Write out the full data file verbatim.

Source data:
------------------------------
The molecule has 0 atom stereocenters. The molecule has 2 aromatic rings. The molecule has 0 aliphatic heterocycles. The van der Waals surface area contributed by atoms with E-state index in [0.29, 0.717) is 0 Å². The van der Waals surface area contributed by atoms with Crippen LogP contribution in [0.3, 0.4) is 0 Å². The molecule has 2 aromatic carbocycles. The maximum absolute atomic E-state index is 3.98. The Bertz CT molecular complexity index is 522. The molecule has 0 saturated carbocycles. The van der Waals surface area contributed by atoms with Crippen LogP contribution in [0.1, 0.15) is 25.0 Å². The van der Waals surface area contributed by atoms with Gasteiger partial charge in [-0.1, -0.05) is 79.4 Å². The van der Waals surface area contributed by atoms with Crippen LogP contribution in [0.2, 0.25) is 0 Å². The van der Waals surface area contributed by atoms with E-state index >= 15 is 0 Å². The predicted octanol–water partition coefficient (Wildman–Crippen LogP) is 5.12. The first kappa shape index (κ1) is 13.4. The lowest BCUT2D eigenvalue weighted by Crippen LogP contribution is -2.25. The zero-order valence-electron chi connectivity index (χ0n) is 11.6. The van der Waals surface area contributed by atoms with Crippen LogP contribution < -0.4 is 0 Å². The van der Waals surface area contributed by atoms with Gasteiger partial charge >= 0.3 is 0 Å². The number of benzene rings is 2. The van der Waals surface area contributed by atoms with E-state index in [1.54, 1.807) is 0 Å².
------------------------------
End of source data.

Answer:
The molecule has 0 atom stereocenters. The molecule has 2 aromatic rings. The molecule has 0 aliphatic heterocycles. The van der Waals surface area contributed by atoms with E-state index in [0.29, 0.717) is 0 Å². The van der Waals surface area contributed by atoms with Crippen LogP contribution in [0.3, 0.4) is 0 Å². The molecule has 2 aromatic carbocycles. The maximum absolute atomic E-state index is 3.98. The Bertz CT molecular complexity index is 522. The molecule has 0 saturated carbocycles. The van der Waals surface area contributed by atoms with Crippen LogP contribution in [0.1, 0.15) is 25.0 Å². The van der Waals surface area contributed by atoms with Gasteiger partial charge in [-0.1, -0.05) is 79.4 Å². The van der Waals surface area contributed by atoms with Crippen LogP contribution in [0.2, 0.25) is 0 Å². The van der Waals surface area contributed by atoms with E-state index >= 15 is 0 Å². The predicted octanol–water partition coefficient (Wildman–Crippen LogP) is 5.12. The first kappa shape index (κ1) is 13.4. The lowest BCUT2D eigenvalue weighted by Crippen LogP contribution is -2.25. The zero-order valence-electron chi connectivity index (χ0n) is 11.6. The van der Waals surface area contributed by atoms with Crippen LogP contribution < -0.4 is 0 Å². The van der Waals surface area contributed by atoms with Gasteiger partial charge >= 0.3 is 0 Å². The number of benzene rings is 2. The van der Waals surface area contributed by atoms with E-state index in [1.54, 1.807) is 0 Å².